On Lag Ba’omer, Jews around the world honor the memory of Rabbi Shimon bar Yochai, a student of Rabbi Akiva who delved into the esoteric meaning of the Torah. He taught what is today called “Kabbalah” (Jewish mysticism) to his fellow Jews, and his teachings were written in a book called the Zohar, which means “shining light” or “splendor.”
Like most of the rabbis who lived under Roman rule, Rabbi Shimon bar Yochai was considered a criminal for studying and teaching Torah. Along with his son, Rabbi Elazar, Rabbi Shimon bar Yochai went into hiding, and, according to tradition, they sustained themselves for 13 years by eating the fruit of a carob tree that God miraculously caused to grow in their cave (Talmud Shabbat 33b), hence the custom to eat carob (also known by the Yiddish name, bokser) on Lag Ba’omer.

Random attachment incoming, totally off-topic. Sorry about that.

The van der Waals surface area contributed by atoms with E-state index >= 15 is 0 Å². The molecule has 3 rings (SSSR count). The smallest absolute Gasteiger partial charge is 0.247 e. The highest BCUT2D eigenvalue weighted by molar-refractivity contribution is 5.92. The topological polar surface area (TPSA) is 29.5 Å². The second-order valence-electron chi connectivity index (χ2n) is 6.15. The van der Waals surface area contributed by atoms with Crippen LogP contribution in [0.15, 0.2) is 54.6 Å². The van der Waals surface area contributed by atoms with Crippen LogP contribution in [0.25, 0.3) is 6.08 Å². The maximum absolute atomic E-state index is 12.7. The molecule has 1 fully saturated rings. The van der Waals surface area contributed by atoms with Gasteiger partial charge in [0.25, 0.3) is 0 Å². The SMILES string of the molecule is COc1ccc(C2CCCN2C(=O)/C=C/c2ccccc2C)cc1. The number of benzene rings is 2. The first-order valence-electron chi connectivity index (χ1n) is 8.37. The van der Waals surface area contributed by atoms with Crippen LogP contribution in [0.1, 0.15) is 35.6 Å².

Is it realistic to believe that grown men could survive on a diet of carob beans and water for 13 years? Perhaps. After all, the carob tree is actually part of the pea family, and the carob beans are packed with protein. In fact, the carob has a less well-known name, “Saint John’s Bread,” which reflects carob’s properties of sustenance. In fact, Rabbi Shimon bar Yochai and Rabbi Elazar are not the only people mentioned in the Talmud as having lived off the fruit of the carob tree. “Rab Judah said in the name of Rab: Every day a Heavenly voice is heard declaring, The whole world draws its sustenance because [of the merit] of Hanina my son, and Hanina my son suffices himself with a kab (measurement) carobs from one Sabbath eve to another” (Taanit 24b). This statement, which seems to be in praise of Hanina’s austerity, confirms that the carob can be considered a valuable food source. (As an interesting side note, the word carat, the weight in which we measure gems and precious metals, is actually derived from the word carob.)
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